The Columbia River Bar is a place of violence. Here the behemoths of the Pacific Ocean and the Columbia River collide in one long, never-ending car crash. Over 2,000 shipwrecks and 700 deaths have earned this stretch of water the moniker “The Graveyard of the Pacific.”
The amount of damage inflicted by the bar is disproportionate to its size. Made up of a series of sandbars and jetties along the narrow stretch of water separating the west coasts of Washington and Oregon, the area is roughly three miles wide and six miles long. The bar offers a little bit of everything, from strong currents and crushing waves to low visibility and unpredictable weather. Arguably one of the most dangerous places on earth for any seagoing vessel, the bar is also vital to modern commerce.
Ferrying ships across is the job of the Columbia River Bar Pilots. These men and women board ships crossing the bar and steer them safely across. The work is difficult and laden with risk, which helps explain why there are only fifteen licensed pilots.
Captain Thron Riggs grew up near the ocean in Santa Barbara, California. Riggs’s father worked for Standard Oil and got his then-seventeen-year-old son a job onboard a ship for the summer before he started college. “Here I am, this seventeen-year-old kid going to these exotic places with these outlaws, drug addicts, Communists, malcontents,” says Riggs. “I thought it was great.”
That first summer he worked in the bowels of the ship as a wiper. Every day he’d clean excess grease off exposed bearings. At the end of his shift the young Riggs would be coated in a mixture of sweat and grime. Eventually he worked his way up to captain, staying on merchant vessels for the next twenty-seven years.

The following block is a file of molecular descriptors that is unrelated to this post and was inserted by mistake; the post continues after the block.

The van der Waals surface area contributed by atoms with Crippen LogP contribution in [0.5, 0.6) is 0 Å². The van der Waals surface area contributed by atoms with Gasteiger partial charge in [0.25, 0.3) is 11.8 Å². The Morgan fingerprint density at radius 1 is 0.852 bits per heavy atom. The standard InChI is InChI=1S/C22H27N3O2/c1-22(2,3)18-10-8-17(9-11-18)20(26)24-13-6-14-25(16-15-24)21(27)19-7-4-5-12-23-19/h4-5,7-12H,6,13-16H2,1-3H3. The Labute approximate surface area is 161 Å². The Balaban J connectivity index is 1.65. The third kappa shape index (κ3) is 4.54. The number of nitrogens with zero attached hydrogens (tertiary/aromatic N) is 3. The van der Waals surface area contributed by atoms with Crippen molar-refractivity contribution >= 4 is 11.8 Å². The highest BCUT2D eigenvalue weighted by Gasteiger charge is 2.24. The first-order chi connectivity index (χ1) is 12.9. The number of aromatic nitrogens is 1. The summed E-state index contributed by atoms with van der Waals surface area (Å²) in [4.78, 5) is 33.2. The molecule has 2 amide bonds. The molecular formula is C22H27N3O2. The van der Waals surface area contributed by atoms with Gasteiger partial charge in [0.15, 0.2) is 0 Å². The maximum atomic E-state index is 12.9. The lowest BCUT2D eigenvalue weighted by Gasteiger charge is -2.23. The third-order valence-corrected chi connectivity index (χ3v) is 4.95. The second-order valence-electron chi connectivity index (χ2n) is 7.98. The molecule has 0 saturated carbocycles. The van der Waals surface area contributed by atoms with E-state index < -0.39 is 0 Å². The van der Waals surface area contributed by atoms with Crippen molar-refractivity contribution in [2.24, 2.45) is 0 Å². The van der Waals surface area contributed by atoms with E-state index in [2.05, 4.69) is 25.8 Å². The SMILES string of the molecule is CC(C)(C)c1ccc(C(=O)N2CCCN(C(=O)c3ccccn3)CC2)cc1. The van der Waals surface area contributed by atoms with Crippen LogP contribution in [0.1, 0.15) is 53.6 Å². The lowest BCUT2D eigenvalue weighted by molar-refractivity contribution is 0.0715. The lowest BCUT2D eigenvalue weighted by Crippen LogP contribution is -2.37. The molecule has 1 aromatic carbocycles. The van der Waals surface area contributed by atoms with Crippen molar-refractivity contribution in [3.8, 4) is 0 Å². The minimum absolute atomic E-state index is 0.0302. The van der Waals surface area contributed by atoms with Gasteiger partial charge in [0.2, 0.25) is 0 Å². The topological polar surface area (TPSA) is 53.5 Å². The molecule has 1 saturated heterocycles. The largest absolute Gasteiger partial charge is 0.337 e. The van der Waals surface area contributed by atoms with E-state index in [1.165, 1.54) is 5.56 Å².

He credits his travels to places like Ghana and Venezuela with his love of good whiskey. “When you tie up on dock, local officials come on board and if you want things to go smooth then you treat these people with dignity and as equals,” says Riggs. This meant keeping a ready supply of Marlboros, Budweiser and Johnny Walker Red onboard. As captain, Riggs would entertain his hosts, often supplying them with dinner, goods from the ship’s stores and conversation. They’d spend hours drinking beer, sipping whiskey and smoking cigarettes. When they were done, “we’d rip through the paperwork,” says Riggs. “No one would read anything.”
Much more than a caricature of a hard-drinking sailor, Riggs is also a classically trained musician, proficient on the viola, violin and guitar. He’s an avid artist with a goal of painting every headland on the west coast. “Churchill insisted a well-rounded person needed to like his job and have at least two hobbies,” says Riggs. “I buy into that.” Nowadays, he takes only a drab of whiskey a night.
Around 1986, Riggs decided he needed a change. Being the captain of a merchant ship means being away from home for large swaths of time; the job is dangerous and you’re constantly pushed to meet deadlines. A desk job was out of the question, so Riggs set his sights on becoming a bar pilot.
The process took seven years.
In the old days a prospective bar pilot would campaign for the job. This entailed making semi-regular trips to the Columbia River Bar Pilots offices in Astoria, Oregon, during time off from captain’s duties. The other pilots wanted to see if applicants were capable and if their personalities meshed.